Former U.S. Rep. Dan Burton has found a post-congressional career as a lobbyist for the Church of Scientology.
Burton was paid $20,000 for his services as a lobbyist for the Citizens Commission on Human Rights (CCHR) between July and September, according to a lobbying disclosure form filed Friday.
The CCHR was formed in 1969 by the Church of Scientology. The organization describes itself as a "mental health watchdog." It has campaigned against psychiatry and the "medical legitimacy of psychiatric diagnosis," and operates the "Psychiatry: An Industry of Death" Museum in Hollywood.
According to the Church of Scientology's website, then-Congressman Burton attended the opening of its National Affairs Office in Washington, D.C., in 2012.
Burton served as the U.S. representative for Indiana's 6th and then 5th congressional district from 1983 until 2013, when he retired citing "personal problems with family health." He was succeeded by Republican former U.S. Attorney Susan Brooks.
Burton's congressional term was marked by a number of controversies, including his claim that vaccinations caused his grandson to become "autistic right before my eyes."
He was criticized in 1998 by members of his own Republican party for releasing edited transcripts of prison audiotapes of a former associated of President Bill Clinton.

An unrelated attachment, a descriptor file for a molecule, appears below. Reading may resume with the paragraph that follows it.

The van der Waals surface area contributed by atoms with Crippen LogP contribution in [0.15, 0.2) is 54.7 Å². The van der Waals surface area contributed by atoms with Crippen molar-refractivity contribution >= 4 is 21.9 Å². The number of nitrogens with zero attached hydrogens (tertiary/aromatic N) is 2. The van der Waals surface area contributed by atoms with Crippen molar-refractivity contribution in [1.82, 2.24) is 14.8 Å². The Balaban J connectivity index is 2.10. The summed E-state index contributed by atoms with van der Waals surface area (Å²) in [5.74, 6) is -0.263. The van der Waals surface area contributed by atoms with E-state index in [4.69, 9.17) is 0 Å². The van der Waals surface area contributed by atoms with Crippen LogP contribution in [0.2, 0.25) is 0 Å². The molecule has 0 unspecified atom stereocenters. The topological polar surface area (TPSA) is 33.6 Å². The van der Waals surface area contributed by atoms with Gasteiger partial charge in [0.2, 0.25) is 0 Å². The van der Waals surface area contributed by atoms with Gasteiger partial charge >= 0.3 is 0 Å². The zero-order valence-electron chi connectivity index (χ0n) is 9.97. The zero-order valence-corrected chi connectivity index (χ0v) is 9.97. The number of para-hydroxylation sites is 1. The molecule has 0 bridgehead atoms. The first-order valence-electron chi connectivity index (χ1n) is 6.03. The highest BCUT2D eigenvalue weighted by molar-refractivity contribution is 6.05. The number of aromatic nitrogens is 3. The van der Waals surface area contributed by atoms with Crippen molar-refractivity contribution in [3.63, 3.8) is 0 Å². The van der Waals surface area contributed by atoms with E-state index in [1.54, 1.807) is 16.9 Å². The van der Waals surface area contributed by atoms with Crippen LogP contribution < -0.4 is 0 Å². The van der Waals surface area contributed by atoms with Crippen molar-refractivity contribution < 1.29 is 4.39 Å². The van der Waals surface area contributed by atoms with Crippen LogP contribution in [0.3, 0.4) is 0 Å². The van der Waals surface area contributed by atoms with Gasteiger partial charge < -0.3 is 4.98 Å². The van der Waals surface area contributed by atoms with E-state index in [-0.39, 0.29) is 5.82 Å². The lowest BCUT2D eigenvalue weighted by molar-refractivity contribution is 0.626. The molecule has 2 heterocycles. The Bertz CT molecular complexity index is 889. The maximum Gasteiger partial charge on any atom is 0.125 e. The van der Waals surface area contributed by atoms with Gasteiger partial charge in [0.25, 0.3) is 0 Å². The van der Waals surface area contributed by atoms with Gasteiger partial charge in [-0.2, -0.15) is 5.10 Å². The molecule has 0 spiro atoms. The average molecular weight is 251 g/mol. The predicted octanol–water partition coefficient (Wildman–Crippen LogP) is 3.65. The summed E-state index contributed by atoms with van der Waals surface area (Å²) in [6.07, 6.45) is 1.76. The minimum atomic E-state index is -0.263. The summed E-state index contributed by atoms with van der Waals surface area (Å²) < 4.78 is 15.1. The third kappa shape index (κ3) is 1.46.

An FBI investigation in 2011 revealed Burton had received tainted election funds from the Pakistani military intelligence services. He subsequently donated the funds to the Boy Scouts.
Burton also made headlines for re-enacting his theory of the death of Clinton staffer Vincent Foster by shooting a watermelon in his backyard with a pistol. The watermelon stood in for Foster's head. Three investigations into Foster's death all concluded he committed suicide.
WATN?: It's time for another edition of "Where on K-Street is Dan Burton?" When we last heard from the former Indiana congressman and Republican destroyer of watermelons, he was publishing anti-Armenia editorials without disclosing that he heads the Azerbaijan America Alliance. Now, Legistorm notes that he has a new gig lobbying for the Citizens Commission on Human Rights, an innocent-sounding group that was founded by the Church of Scientologyand "advocates against psychiatry and psychiatric medicine."
Ex-Rep. Dan Burton now lobbying for Scientology organization
Former Rep. Dan Burton (R-Ind.) is now officially a lobbyist, having filed to lobby on behalf of a group founded by the Church of Scientology